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Kyrgyzstan: Bishkek Rejects Demands To Postpone Referendum

Opposition parties in Kyrgyzstan met last weekend to launch a campaign to reject sweeping draft amendments to the country's constitution in the referendum to be held on 2 February. Although international organizations, too, are expressing criticism of those proposed changes, President Askar Akaev continues to insist they are democratic and meet opposition demands.

Prague, 30 January 2003 (RFE/RL) -- On 13 January President Askar Akaev announced 2 February as the date for the referendum on amending the Kyrgyz Constitution.

In the referendum, voters will be called on to approve or reject proposed changes to the new version of the constitution. The most important of those changes are: the abolition of a two-chamber parliament; the abolition of party-list voting for parliament; and immunity from prosecution of former presidents and their families.

Rather than voting on the changes individually, voters must either approve or reject them wholesale. They must also say whether they want Akaev to remain in office until his presidential term ends in December 2005.

International organizations such as the Organization for Security and Cooperation in Europe (OSCE) and the National Democratic Institute (NDI) have expressed their concern that the timing of the referendum was too rushed.

And U.S. State Department spokesman Richard Boucher said yesterday that Washington is becoming increasingly wary of the constitutional reform process under way in Kyrgyzstan. He expressed particular concern that the referendum could further concentrate power in the presidency and weaken the role of civil society.

In reference to the timing of the referendum, Boucher said there has not been enough public debate in Kyrgyzstan about the proposed constitutional changes. But Boucher did not say outright that it should be postponed.

On 13 January, the day the date of the referendum was announced, Kyrgyzstan's Central Election Committee invited the OSCE's Office for Democratic Institutions and Human Rights (ODIHR) to send observers. But the ODIHR responded on 24 January with a statement saying that the interval between the actual announcement and the date set for the referendum was too short to enable it to prepare and deploy an observation mission. ODIHR further advised the authorities in Kyrgyzstan to postpone the referendum in order to permit further consultations on the proposed amendments and to make possible international observation of the voting.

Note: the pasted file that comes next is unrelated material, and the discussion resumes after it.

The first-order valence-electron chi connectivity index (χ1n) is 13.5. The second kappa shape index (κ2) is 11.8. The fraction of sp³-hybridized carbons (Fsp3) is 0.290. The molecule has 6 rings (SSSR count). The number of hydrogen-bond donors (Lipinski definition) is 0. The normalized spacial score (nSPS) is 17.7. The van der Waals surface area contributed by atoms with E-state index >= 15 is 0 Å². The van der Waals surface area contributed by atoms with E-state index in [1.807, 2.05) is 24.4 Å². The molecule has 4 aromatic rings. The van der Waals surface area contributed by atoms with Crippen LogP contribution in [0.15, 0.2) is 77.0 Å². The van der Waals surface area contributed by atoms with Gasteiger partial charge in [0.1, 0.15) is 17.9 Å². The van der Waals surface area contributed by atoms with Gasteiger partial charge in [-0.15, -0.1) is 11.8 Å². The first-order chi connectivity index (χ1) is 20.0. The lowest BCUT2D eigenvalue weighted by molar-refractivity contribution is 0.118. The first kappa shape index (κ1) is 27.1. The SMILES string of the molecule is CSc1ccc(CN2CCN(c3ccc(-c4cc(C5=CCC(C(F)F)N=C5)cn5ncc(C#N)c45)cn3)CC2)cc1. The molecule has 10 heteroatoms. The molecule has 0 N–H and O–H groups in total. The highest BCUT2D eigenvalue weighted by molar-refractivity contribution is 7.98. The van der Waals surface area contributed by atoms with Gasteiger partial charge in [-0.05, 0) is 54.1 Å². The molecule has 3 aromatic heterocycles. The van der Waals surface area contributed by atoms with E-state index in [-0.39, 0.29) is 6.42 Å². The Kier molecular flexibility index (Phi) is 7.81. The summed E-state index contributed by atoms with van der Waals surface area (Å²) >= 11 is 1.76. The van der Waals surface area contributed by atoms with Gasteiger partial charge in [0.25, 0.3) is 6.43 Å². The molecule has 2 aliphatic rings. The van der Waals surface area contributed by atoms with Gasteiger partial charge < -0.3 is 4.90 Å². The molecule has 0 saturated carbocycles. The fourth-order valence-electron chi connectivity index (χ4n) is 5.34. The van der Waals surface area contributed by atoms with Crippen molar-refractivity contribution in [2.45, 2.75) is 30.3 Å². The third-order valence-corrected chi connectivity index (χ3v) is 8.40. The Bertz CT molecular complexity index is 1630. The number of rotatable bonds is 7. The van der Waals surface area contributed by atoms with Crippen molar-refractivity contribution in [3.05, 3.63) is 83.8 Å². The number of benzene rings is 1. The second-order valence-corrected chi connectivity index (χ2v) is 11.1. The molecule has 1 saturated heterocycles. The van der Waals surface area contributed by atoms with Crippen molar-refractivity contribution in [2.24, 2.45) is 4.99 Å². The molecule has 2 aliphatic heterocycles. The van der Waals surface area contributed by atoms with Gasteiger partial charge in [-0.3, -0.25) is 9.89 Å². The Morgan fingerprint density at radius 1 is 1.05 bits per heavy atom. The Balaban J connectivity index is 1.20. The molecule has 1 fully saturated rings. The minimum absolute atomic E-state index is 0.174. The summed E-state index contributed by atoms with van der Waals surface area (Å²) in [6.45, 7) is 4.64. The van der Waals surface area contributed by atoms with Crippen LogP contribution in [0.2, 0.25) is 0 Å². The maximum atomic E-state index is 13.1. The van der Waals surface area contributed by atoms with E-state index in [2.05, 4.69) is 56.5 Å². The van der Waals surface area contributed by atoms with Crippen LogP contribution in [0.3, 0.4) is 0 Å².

Steven Wagenseil, the acting director of the ODIHR, reiterated these concerns to RFE/RL: "The ODIHR called on the authorities in Kyrgyzstan to consider postponing the referendum which they called on February 2 on the revised constitution, because we had been invited to observe the referendum process. We could not mount an effective or coherent observation with only a couple of weeks notice."

He continues: "In addition, the government asked the Venice Commission of the Council of Europe in November for a formal legal study of the draft as it stood then. That opinion was rendered in December and to our knowledge none of their suggestions was taken into account."

Kyrgyz Foreign Minister Askar Aitmatov yesterday rejected arguments that it is too soon to hold the referendum.

On 25 January, representatives of Kyrgyz opposition parties and NGOs convened the third Kurultai (Congress) of the Kyrgyz People in Bishkek to discuss the referendum and proposed changes to the constitution.

According to opposition Erkendik (Freedom) Party leader Topchubek Turgunaliev, congress participants appealed to the Kyrgyz people not to approve the proposed amendments. They also urged people to organize monitoring groups to oversee the referendum procedure in as many places as possible: "The participants of the first session of the Third Kurultai decided to appeal to the republic's citizens urging them not to support the issues on the agenda of the draft version of the Kyrgyz Republic's Constitution, and to organize public monitoring groups in every constituency in order to prevent falsifications of the referendum results which occurred several times before."

Meanwhile, Akaev last week toured the country trying to persuade people that the proposed changes are democratic and criticizing what he termed opposition parties' attempt to thwart the referendum.

Meeting with Kyrgyz businessmen this week in Bishkek, he dismissed opposition objections and argued that in fact he had made a concession to the radical opposition by including the referendum question on whether he should remain in office until his term expires in December 2005: "The opposition made a fuss all last year and collected signatures in all the regions [of the country in support of the demand that] 'Akaev should resign.' And now -- when I have taken a step to meet them [half way] so they need not continue with the onerous task of collecting signatures, when I have declared a vote of confidence in the president and included a second question in the referendum -- now they [the opposition] are saying that 'there is no need to conduct the referendum, the second question is not necessary. The president wants certain additional benefits for himself.'"

The referendum seems set to go ahead despite all objections. But its results will not be valid if fewer than 50 percent of the electorate participate, or if fewer than 50 percent of those who do vote reject the proposed amendments.

Asked whether or not ODIHR would issue a post-referendum statement, Wagenseil said two election experts have been deployed to the OSCE office in Bishkek to observe the process and will prepare a report sometime next week.